How many times in life can a cat be abandoned and left on the streets? Well in Bob’s case we know it is at least twice.
We believe he started life as a pet, however when his owners left the compound Bob was put outside and left to fend for himself. He then befriended some people who had moved into the compound and lived with them; he had his own bed inside and food in his belly. Then they left the compound and poor old Bob ended up back on the streets yet again!
He then turned up on my doorstep because he was hungry and needed a friend; unfortunately I already have two cats (one who isn’t friendly with other cats) so he couldn’t come inside but providing some food for him was the least I could do. But Bob needs and deserves a home of his own, he sits looking in through our patio doors crying to come in – it is just heart-breaking. If I sit outside he comes and curls up on my lap!
Unfortunately Bob has tested positive for FIV, so he urgently needs a loving indoor home where he is the only cat (he doesn’t share well). FIV cats can live long happy lives but do need to be in a protective indoor environment – not in a garden with the extreme 50 degree heat in Qatar in the summer.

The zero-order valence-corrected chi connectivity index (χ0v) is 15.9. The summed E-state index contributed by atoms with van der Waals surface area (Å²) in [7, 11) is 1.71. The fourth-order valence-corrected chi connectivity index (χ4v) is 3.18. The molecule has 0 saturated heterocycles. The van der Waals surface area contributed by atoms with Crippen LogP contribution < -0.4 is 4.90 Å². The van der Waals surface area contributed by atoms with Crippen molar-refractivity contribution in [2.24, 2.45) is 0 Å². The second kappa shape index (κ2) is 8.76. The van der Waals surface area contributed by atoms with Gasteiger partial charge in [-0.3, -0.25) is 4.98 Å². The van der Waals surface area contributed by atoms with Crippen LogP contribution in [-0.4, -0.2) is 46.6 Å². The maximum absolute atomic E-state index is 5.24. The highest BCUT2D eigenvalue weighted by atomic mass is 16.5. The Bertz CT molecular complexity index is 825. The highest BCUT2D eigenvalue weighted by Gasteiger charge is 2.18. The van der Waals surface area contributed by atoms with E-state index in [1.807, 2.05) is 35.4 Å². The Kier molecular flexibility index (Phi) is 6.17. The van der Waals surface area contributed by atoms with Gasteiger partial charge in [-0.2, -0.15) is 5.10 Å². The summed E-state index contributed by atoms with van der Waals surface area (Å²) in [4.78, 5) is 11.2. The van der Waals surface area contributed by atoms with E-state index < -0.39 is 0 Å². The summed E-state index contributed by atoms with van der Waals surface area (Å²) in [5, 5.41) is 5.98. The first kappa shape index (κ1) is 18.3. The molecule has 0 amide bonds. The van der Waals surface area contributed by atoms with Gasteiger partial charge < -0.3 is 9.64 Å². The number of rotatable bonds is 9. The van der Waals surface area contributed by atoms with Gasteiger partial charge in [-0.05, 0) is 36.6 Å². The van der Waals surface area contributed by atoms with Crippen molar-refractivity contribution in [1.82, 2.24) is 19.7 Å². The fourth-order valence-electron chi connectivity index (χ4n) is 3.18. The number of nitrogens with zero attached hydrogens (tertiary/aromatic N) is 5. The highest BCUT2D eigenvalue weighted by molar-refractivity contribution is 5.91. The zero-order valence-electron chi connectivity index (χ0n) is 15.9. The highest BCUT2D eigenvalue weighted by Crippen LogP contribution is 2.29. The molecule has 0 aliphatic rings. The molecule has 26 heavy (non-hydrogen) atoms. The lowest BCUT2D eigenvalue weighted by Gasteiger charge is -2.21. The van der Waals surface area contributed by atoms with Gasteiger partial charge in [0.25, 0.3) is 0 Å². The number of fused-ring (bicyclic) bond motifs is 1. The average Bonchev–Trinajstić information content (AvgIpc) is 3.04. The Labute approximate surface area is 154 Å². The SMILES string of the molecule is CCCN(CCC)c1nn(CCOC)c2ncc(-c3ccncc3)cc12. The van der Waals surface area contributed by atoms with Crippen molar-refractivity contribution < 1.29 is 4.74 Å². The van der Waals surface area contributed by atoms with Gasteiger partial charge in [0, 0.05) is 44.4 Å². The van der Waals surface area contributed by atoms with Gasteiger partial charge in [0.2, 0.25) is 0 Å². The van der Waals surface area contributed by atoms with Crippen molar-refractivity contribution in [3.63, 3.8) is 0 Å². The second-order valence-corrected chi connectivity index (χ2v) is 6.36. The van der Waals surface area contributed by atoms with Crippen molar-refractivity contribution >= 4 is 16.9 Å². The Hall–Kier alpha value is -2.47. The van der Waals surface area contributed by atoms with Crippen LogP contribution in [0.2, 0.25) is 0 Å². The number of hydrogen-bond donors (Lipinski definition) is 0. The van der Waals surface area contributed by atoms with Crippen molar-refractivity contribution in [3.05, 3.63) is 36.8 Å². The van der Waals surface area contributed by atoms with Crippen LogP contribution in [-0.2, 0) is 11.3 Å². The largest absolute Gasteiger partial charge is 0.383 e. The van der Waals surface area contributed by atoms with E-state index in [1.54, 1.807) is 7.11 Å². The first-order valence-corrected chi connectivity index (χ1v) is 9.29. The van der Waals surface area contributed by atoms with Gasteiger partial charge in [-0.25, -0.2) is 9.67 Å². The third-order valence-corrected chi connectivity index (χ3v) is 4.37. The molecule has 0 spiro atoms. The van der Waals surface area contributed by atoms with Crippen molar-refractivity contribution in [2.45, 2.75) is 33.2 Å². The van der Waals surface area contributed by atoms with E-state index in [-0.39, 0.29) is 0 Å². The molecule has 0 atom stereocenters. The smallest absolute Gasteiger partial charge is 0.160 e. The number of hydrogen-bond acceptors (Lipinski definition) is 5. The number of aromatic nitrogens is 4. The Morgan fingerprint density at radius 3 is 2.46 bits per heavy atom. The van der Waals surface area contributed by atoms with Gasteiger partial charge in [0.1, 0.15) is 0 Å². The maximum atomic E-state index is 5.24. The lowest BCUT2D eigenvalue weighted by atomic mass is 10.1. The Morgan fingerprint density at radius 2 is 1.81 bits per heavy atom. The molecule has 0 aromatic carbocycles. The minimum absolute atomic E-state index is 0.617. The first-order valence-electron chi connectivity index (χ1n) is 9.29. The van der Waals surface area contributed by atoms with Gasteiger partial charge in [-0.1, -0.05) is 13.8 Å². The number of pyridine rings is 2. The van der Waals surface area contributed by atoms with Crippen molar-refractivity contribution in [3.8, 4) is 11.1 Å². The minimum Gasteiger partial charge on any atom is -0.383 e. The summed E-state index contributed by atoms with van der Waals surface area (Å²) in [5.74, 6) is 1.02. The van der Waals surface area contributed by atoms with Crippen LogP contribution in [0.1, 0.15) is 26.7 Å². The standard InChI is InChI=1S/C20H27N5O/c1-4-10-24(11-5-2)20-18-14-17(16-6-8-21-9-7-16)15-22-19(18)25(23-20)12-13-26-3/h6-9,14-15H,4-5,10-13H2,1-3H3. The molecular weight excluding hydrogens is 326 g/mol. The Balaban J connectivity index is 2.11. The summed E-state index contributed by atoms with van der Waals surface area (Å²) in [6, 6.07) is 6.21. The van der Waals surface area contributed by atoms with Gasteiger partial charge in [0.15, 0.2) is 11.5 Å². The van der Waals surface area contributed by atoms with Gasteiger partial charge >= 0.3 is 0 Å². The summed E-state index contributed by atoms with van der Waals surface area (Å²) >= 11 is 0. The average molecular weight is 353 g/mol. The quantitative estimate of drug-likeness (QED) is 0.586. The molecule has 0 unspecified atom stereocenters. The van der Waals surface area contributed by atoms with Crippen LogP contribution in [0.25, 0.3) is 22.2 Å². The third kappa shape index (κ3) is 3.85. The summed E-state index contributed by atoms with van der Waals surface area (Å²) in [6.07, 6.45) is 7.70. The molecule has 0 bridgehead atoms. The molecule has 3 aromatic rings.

I just wish someone could finally give Bob his happy ending, he can’t stay on the streets. In Qatar it is so difficult to find good forever homes for rescues, even the rescue centres abroad that I have contacted have been reluctant because of the FIV; it makes cats harder to home, they then have to spend longer in the shelter which obviously translates to costing more. The timing isn’t great either because of COVID, when the centres are struggling because of lack of funds.
He isn’t the most handsome, he has a swirly broken looking tail and a very low meow as if he has a sore throat but he is the most loving sweet guy around. He is only about 2 years old, he loves to chase a ping pong ball around the garden.
We don’t know how much longer we will be in Qatar but we are not going to add ourselves to the list of people who gave up on him and drove away. Therefore we have started the RATT process (rabies antibody titration test), which would then allow him into the UK without quarantine but this process sadly takes time, at least 4 months. In the meantime I have been introduced to a new contact and we are looking at the possibility of him going to America, which is a much quicker process. I have everything crossed that this might work out and I will be writing a happy update soon. I just hope that someone will finally give him the home he deserves, he just wants a chance.